French potato and green bean salad

I suppose I should start by saying that this recipe involves anchovies. Prominently. If you’re someone who recoils in horror at their very thought, I would not take it personally if you read no further. (Hey, I have a similar relationship with natto!) On the other hand if you’re one of those – and I might as well nail my colors to the mast here – who thinks there is nothing that can’t be made better with the addition of anchovies then you may like this paean to these umami-laden flavor bombs. Okay, actually until this New York Times piece appeared I didn’t know anchovies had such a bad rep and that the yea’s are in a distinct minority – at least in the US. (But, according to said article, change is afoot!)

As I didn’t grow up in an anchovy-consuming country, my own introduction to them is rather recent and started – as perhaps for many others – gently enough with pizza. This is a perfectly respectable and tasty way to consume them, but it was not until I got hold of Melissa Clark’s wonderful book Cook this now that the possibilities opened up. This is easily one of my favorite cookbooks because of its ‘fearless’ style of cooking involving ingredients and flavor combinations that I had not previously experienced. Suffice it to say, anchovies play a big role in her recipes. And no more so than in vinaigrettes. Now, if you’re from the Mediterranean region this is all old hat. But I’m not, and this has become my favorite way to use anchovies. Its also dead simple, hardly needing a description beyond the fact that you add finely chopped anchovies (and garlic) to your basic one part acid, three parts oil recipe. (For more on making a vinaigrette here’s a fantastic video by (who else) Melissa Clark. Once you start making your own the very idea that it is sold in bottles in supermarkets will seem laughable.)

Now, I’ll be the first to admit that ‘potato and bean salad’ sounds like the most boring salad in the history of boring salads. But don’t let the name put you off. Its actually, to use an expression beloved of food bloggers (and I’ll try not to overuse it!), absolutely gorgeous and has become my go-to salad for any occasion. The recipe, with some simplifications, is taken from the excellent City Kitchen column by David Tanis in the New York Times, a fount of useful information and inspiring recipes. What lifts this dish to such exalted heights is the aforementioned vinaigrette, which is trivial to make, hard to mess up (and I’ve often mixed up the proportion of ingredients with no discernible consequences!), and easy to play around with. For example, although the recipe calls for white wine vinegar, in a pinch you can use sherry vinegar or lemon juice (but go easy on the capers then) for the acid. Regardless, it goes well with all kinds of greens, grilled veggies, or for dipping crudités and crusty bread in.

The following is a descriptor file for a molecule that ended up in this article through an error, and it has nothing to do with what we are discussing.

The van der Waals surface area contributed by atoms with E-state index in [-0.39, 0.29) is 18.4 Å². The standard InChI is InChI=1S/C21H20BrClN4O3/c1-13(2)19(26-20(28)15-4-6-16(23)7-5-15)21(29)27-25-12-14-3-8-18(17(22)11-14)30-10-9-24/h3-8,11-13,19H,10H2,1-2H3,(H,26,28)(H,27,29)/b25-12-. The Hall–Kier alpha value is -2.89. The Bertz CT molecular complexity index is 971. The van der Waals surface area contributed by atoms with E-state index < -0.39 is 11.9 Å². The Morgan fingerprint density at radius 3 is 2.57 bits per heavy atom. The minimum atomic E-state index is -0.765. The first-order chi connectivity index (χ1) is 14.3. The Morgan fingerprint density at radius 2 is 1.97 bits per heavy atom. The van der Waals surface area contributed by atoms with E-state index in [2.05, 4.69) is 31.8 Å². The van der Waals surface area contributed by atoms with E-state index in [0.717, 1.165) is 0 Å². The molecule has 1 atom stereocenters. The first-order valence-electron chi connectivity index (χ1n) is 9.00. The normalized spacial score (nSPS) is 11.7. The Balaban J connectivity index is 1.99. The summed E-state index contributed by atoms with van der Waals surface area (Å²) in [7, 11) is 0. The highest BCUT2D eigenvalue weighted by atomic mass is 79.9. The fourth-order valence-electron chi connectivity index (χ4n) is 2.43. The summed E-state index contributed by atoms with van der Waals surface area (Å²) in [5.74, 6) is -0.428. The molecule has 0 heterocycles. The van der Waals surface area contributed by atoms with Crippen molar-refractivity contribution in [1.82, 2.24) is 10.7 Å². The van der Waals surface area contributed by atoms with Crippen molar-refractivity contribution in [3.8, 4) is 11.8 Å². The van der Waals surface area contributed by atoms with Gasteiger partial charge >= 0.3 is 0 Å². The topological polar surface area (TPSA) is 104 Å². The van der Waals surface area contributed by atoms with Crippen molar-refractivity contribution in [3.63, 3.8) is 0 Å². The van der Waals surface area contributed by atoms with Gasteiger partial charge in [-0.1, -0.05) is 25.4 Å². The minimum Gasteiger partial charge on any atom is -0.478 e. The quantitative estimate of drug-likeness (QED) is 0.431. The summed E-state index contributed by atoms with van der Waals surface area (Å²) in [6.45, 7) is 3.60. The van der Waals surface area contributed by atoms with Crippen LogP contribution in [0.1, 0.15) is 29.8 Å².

Ingredient note: There are all sorts of anchovies available on the market. As Melissa Clark puts it in her very useful post on the subject, the best ones are usually packed in olive oil and come from Spain, Italy or France. She recommends the brand shown below. Its not cheap, but a little goes a long way and a 3.3 oz. bottle will last you a while (well, perhaps a few weeks if you overindulge as I have been known to).